Sea-based Marines deliver humanitarian supplies to Liberians
MONROVIA, Liberia — The streets were lined with hundreds of smiling faces and thumbs-up signs. Happy shouts of "Marines!" were directed towards a humanitarian assistance convoy of two seven-ton trucks and several humvees laden with thousands of dollars worth of hospital and school supplies making their way slowly through the city of Monrovia, Liberia.
3/25/2008 By Sgt Rocco DeFilippis, Marine Forces Europe
Marines from 4th Landing Support Battalion completed the first of two days of convoy operations March 25 delivering humanitarian assistance supplies throughout Monrovia as part of the exercise West African Training Cruise 2008 being held March 17 to April 5. The exercise is in conjunction with the ongoing African Partnership Station deployment and has a focus on the delivery of humanitarian assistance supplies to various clinics and schools in Monrovia, Liberia from a sea based command.
Operating from aboard the High Speed Vessel-2 Swift, the Marines showcased sea basing, and keeping a limited footprint ashore by returning each day to load the next shipment of humanitarian assistance supplies requested by the Liberian government and donated by United States European Command's J4 Humanitarian Assistance Directorate.
"We are working to establish those friendly relationships while at the same time exposing the Marines to a new and different culture," said Maj. Jason Smith, convoy commander and a Marysville, Wash., native. "I wouldn't call [the supplies] luxury items, but these supplies will provide a definite improvement to the quality of life at these facilities."
During the first day of convoy operations the Marines delivered medical supplies to JFK Hospital; Monrovia's main hospital, and Logan Town Clinic, a small clinic on the outskirts of the city. While in Logan Town they also delivered school supplies for Arthur Askie School.
The supplies consisted of multiple disposable medical supplies, furniture, text books and other school supplies. The total value of the items to be delivered over the two days is $58,000.
"Today is a day that the Lord has made, because we have been long awaiting these supplies to come in," said Rev. Elwood Jangaba, director of Agencies for Holistic Evangelism and Development International associated with the Logan Town clinic. "I think they are going to make a great impact to the community when we see the health care delivery system in this community brought to life."
"It's not only a great training exercise, but it's a good opportunity to experience something new working with another country in peace-time environment," said Lance Cpl. Brandon S. Malone, 4th LSB heavy equipment operator and Vienna, Ohio native.
Although the Marines of 4th LSB come from reserve units across the United States, Smith said the importance of the mission weighed heavily on the preparation training.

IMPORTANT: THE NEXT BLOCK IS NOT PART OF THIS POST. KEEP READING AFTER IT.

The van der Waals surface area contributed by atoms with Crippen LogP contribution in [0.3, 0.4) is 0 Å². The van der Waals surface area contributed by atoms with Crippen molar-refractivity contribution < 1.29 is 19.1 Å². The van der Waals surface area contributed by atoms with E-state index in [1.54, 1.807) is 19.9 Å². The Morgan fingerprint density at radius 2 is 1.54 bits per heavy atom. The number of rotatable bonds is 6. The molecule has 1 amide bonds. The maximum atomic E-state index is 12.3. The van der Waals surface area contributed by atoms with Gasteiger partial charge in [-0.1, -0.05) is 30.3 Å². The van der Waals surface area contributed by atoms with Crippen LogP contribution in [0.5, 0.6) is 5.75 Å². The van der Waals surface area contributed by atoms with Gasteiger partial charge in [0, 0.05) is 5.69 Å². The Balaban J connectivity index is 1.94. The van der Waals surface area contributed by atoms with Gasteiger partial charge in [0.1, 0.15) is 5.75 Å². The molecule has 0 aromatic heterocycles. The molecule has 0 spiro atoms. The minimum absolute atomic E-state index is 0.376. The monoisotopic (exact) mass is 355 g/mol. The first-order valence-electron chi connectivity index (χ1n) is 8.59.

"Because of the magnitude of the exercise, the Marines knew that preparation for this mission would be key," Smith said. "All of the Marines have put a lot of time into this outside their own regularly scheduled training. All of the Marines were really excited once they got this opportunity."
The convoy fits into the larger picture of WATC 08, by serving as a component of a sea-basing exercise. During the first phases, equipment aboard Maritime Prepositioning Ships USNS 2nd Lt John Bobo and USNS LCpl Roy M. Wheat was linked up with forces from aboard the USS Fort McHenry (LSD 43), assembled at sea and then transferred between the naval platforms using the Improved Navy Lighterage System. Using the causeways and ferry system that makes up the INLS, the Marines were capable of moving vehicles from ship-to-ship in open seas for the first time.
"The importance of this phase for the Marine Corps is two fold," said Lt. Col. Roy Edmonds, exercise support team officer-in-charge and native of Dallas. "Not only does it show that we can operate from a sea base, transit through an austere port and execute a humanitarian assistance mission; but it also gives us an opportunity to conduct security cooperation with the Armed Forces of Liberia and establish positive relations through good will."
During the convoy, the Marines were aided by a variety of international and inter-agency organization such as the United Nations Mission in Liberia, the Liberian National Police, the Armed Forces of Liberia and numerous state department members who arranged security and traffic management, as well as other coordination during the convoy ashore.
"This event could not have occurred without the planning efforts of many different agencies," Edmonds said. "Truly, this has been an international team effort."
After the completion of the second day of convoys, the Marines will conduct a wash down of the vehicles to prepare for agricultural inspections and then transfer the vehicles back to the Maritime Prepositioning Ships, again using the INLS.
Overall, the Marines said the convoy provided a unique opportunity in a time when the Corps is fighting a war with one hand, and lending out the other to help those in need.
"For the young Marine, it's important for them to understand that the Marine Corps is more than just kicking down doors-we can actually help people in other ways," Smith said. "Because of the current mission in Iraq, for so many of these young Marines, that's the only part they know, so this is an opportunity for them to see a different part of the Marine Corps and make a difference in this part of the world."